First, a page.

How to Winterize a Sprinter Camper Van
Winterizing a Sprinter conversion van properly can help to ensure the longevity and continued safety of its components. Winterizing your camper van is an important behind-the-scenes aspect of the #vanlife lifestyle! Keep reading to learn about important steps you should take to ensure that your van is ready for winter.
Protect Your Water System
Your van’s water system is the top priority when it comes to preparing for winter. If you live in a climate that sees freezing temperatures, you need to take extra steps to protect the water system from damage. But even in more mild climates like the San Francisco Bay Area, you should take basic steps to winterize your camper van’s water system if you plan on storing the camper for longer periods of time.
To protect your Sprinter van’s water system during storage, you should:
- Completely drain the fresh water tank.
- Drain gray/black water tanks.
- Ensure water lines are clear by turning on your van’s water pump and opening all faucets.
- Drain any external water tanks, such as roof-mounted Road Showers.
In colder climates, take these extra steps to protect your water system’s components:
- Add a gallon or so of non-toxic RV antifreeze to your van’s water tank.
- Turn on the water pump to fill the pump and water lines with antifreeze.
- Turn off water pump and open faucets to allow for pressure release.
Follow the steps above to ensure that your van’s water system components are protected from freeze damage and/or build-up of algae and bacteria. When you take your van out of winter storage, it is a good idea to completely flush and clean the system with a small amount of bleach to ensure that your tapwater has no residual plastic or antifreeze taste.
Winterize Your Batteries
By taking the proper steps before storing your van for long periods of time, you can protect your auxiliary batteries from damage and extend their overall lifespan. Different battery types require different storage techniques. For example, AGM and lead acid batteries require the use of a trickle charger while in storage.
In this guide, we will focus on lithium batteries. Lithium is the best type of battery to use in a Sprinter van, and all Muse & Co. Outdoors vans come equipped with four top-of-the-line 100 amp-hour lithium batteries. Lithium batteries require very little maintenance, but you can take some simple steps to protect them before storing your van for long periods of time.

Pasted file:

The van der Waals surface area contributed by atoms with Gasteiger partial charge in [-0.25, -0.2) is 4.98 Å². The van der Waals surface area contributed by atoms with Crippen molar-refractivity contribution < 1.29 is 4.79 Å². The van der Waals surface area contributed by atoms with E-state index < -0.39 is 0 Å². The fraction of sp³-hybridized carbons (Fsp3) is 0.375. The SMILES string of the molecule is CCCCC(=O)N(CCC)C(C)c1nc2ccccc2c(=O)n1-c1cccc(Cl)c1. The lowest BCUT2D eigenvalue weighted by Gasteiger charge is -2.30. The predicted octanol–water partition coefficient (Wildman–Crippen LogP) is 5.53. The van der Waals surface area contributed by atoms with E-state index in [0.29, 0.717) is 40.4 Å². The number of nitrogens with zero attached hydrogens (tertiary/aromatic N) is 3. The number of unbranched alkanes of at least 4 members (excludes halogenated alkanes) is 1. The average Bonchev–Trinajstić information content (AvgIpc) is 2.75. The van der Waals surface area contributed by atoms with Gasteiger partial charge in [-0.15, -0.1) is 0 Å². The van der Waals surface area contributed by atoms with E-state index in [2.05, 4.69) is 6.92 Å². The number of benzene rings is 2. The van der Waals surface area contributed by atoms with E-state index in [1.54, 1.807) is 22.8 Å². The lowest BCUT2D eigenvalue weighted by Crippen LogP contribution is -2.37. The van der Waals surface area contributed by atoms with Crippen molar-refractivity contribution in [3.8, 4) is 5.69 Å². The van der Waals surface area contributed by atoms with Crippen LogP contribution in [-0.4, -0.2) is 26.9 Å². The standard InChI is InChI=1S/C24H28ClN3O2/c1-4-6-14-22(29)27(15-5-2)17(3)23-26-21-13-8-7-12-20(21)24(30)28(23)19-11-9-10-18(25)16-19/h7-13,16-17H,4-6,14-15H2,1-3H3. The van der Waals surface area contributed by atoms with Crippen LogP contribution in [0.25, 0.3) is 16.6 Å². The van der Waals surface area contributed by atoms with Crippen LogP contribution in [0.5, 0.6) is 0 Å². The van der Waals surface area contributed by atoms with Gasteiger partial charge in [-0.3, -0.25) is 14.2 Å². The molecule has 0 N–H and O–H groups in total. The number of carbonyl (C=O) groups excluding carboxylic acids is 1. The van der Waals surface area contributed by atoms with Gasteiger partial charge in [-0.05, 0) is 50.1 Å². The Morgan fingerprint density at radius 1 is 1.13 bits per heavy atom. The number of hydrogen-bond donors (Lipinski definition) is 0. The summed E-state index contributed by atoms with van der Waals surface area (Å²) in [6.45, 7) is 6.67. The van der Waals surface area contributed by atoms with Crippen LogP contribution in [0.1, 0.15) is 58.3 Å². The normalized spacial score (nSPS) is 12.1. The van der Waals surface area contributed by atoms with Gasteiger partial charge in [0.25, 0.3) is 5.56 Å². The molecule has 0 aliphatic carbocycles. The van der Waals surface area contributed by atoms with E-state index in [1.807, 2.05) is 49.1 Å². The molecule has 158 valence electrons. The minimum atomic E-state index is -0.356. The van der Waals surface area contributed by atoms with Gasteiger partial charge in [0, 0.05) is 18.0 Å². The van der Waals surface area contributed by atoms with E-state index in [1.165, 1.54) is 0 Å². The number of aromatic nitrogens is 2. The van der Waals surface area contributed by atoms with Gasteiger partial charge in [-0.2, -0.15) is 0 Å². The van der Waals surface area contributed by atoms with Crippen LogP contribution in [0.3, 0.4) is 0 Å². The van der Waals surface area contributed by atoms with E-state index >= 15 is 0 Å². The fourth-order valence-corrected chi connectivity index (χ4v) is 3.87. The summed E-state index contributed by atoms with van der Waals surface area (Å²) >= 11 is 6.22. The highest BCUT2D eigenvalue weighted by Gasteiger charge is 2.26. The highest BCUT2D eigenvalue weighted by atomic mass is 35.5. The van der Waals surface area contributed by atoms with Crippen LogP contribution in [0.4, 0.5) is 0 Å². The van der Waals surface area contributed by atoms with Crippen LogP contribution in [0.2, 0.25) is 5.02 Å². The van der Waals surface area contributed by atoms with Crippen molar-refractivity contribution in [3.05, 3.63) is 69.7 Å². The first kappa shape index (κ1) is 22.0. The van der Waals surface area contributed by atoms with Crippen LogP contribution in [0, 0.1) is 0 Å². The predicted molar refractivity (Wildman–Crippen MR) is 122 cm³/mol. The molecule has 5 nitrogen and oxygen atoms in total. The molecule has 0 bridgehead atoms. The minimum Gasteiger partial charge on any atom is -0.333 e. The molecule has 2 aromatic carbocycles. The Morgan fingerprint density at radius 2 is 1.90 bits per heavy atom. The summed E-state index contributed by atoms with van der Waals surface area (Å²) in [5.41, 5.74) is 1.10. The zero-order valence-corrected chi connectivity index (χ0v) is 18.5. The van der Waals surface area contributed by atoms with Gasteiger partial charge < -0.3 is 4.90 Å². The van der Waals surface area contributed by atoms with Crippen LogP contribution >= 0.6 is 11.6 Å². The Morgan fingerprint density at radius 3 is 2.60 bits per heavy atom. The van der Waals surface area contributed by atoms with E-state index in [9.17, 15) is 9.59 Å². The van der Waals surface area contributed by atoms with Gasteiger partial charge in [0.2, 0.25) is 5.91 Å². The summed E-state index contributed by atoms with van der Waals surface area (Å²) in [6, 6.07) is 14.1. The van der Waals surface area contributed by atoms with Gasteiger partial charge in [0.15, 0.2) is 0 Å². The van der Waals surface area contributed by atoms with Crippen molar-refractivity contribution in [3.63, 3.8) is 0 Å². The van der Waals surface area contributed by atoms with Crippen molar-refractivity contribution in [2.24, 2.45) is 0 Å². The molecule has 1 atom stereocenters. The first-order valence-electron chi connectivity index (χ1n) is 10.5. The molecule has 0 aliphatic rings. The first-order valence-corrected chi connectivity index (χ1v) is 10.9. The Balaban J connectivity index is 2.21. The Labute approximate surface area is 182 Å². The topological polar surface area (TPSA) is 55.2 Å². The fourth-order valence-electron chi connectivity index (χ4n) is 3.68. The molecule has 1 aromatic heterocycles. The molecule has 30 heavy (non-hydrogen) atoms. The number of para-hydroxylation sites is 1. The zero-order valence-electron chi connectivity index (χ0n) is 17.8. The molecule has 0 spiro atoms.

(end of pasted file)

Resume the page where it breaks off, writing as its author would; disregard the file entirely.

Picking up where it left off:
The most critical step to winterizing lithium batteries is to disconnect them from any parasitic loads. Before disconnecting the batteries, make sure they are fully charged. Many Sprinter van electrical systems will have an easily accessible battery disconnect switch. Others may have batteries that have an integrated switch with an option for ‘storage mode’, which accomplishes the same thing as a remote disconnect and simply isolates the batteries from its loads.
If you are storing the van for long periods of time in your driveway, you can use a trickle charger connected to an AC outlet to maintain the battery’s charge – just remember that your lithium batteries will not accept a charge at freezing temperatures. Trickle chargers are not required for lithium batteries and not necessary, so long as you follow the steps above and you are only storing the van for a few weeks or months.
Use a Fuel Additive
When storing a camper van for a period of months, you need to think about the vehicle itself as well as the conversion. One basic but important step to take when storing any vehicle for a long time is to add a fuel stabilizer. Fuel stabilizers protect your vehicle against potential damage that can occur when you leave fuel in your tank for long periods of time.
Keep in mind that many Mercedes Sprinters are diesel vehicles, and diesel has different requirements than gasoline when it comes to fuel additives and storage. In general, you can safely store high-quality diesel fuel for up to 6 months–so your Sprinter van should be fine during winter without any additives.
If your van is gasoline-powered, adding an applicable fuel additive to its tank before storing it for several months is a good idea. It will ensure protection against damage to engine components that can occur if you do not use an additive.
Other Storage Tips
There are a few more basic tips for winterizing your Sprinter van that are applicable to the storage of most vehicles. We recommend that you do the following when storing a van for months at a time:
- Use a cover: Covering your Sprinter van with a tarp or custom cover will help to protect all the seals and paint from weathering that occurs as a result of exposure to the elements. If at all possible, parking your van in a garage or carport is the best option.
- Protect against pests: Rodents and other animals would love to house-sit for you while your van is not in use. To protect against pest invasion, make sure to remove all food and food smells from your van before storage. Also, check on your van periodically throughout the winter to make sure no rodents or other animals have made nests in your engine compartment or elsewhere.
- Open your fridge: Your fridge seals shut, and it is nearly impossible to clean it well enough to protect against mold and odor build-up if you leave it shut. We recommend leaving the door propped open while the van is in storage to allow for air to circulate.
Winterizing your Sprinter Camper van is quick and easy, but these simple steps go a long way towards protecting your investment and ensuring the longevity of your beloved van. If you are in the market for a high-end Sprinter van conversion, be sure to check out our models. We are the West Coast’s premier Sprinter van builder, offering beautiful handcrafted builds with top-of-the-line components.